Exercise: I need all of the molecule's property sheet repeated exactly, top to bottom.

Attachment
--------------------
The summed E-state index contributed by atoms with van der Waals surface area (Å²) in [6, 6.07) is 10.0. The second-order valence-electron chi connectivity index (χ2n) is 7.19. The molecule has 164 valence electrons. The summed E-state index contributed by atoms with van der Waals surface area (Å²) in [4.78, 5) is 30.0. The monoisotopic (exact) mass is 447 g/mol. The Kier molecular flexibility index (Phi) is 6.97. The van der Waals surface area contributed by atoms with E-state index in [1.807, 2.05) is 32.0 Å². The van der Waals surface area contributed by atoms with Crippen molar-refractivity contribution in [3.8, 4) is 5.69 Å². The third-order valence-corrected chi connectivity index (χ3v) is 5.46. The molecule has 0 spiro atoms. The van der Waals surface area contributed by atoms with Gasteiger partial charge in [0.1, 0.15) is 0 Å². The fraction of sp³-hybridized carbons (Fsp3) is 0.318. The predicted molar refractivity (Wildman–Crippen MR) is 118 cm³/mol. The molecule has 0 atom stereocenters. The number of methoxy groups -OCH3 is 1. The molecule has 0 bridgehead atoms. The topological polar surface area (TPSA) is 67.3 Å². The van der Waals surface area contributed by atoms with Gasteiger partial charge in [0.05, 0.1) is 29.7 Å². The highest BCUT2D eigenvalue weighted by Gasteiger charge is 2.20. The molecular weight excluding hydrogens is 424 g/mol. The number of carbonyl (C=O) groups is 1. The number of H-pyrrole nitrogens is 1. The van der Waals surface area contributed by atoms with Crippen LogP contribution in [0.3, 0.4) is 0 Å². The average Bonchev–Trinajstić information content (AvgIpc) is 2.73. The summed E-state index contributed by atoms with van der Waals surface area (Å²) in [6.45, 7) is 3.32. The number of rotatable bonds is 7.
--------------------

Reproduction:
The summed E-state index contributed by atoms with van der Waals surface area (Å²) in [6, 6.07) is 10.0. The second-order valence-electron chi connectivity index (χ2n) is 7.19. The molecule has 164 valence electrons. The summed E-state index contributed by atoms with van der Waals surface area (Å²) in [4.78, 5) is 30.0. The monoisotopic (exact) mass is 447 g/mol. The Kier molecular flexibility index (Phi) is 6.97. The van der Waals surface area contributed by atoms with E-state index in [1.807, 2.05) is 32.0 Å². The van der Waals surface area contributed by atoms with Crippen molar-refractivity contribution in [3.8, 4) is 5.69 Å². The third-order valence-corrected chi connectivity index (χ3v) is 5.46. The molecule has 0 spiro atoms. The van der Waals surface area contributed by atoms with Gasteiger partial charge in [0.1, 0.15) is 0 Å². The fraction of sp³-hybridized carbons (Fsp3) is 0.318. The predicted molar refractivity (Wildman–Crippen MR) is 118 cm³/mol. The molecule has 0 atom stereocenters. The number of methoxy groups -OCH3 is 1. The molecule has 0 bridgehead atoms. The topological polar surface area (TPSA) is 67.3 Å². The van der Waals surface area contributed by atoms with Gasteiger partial charge in [0.05, 0.1) is 29.7 Å². The highest BCUT2D eigenvalue weighted by Gasteiger charge is 2.20. The molecular weight excluding hydrogens is 424 g/mol. The number of carbonyl (C=O) groups is 1. The number of H-pyrrole nitrogens is 1. The van der Waals surface area contributed by atoms with Crippen LogP contribution in [0.3, 0.4) is 0 Å². The average Bonchev–Trinajstić information content (AvgIpc) is 2.73. The summed E-state index contributed by atoms with van der Waals surface area (Å²) in [6.45, 7) is 3.32. The number of rotatable bonds is 7.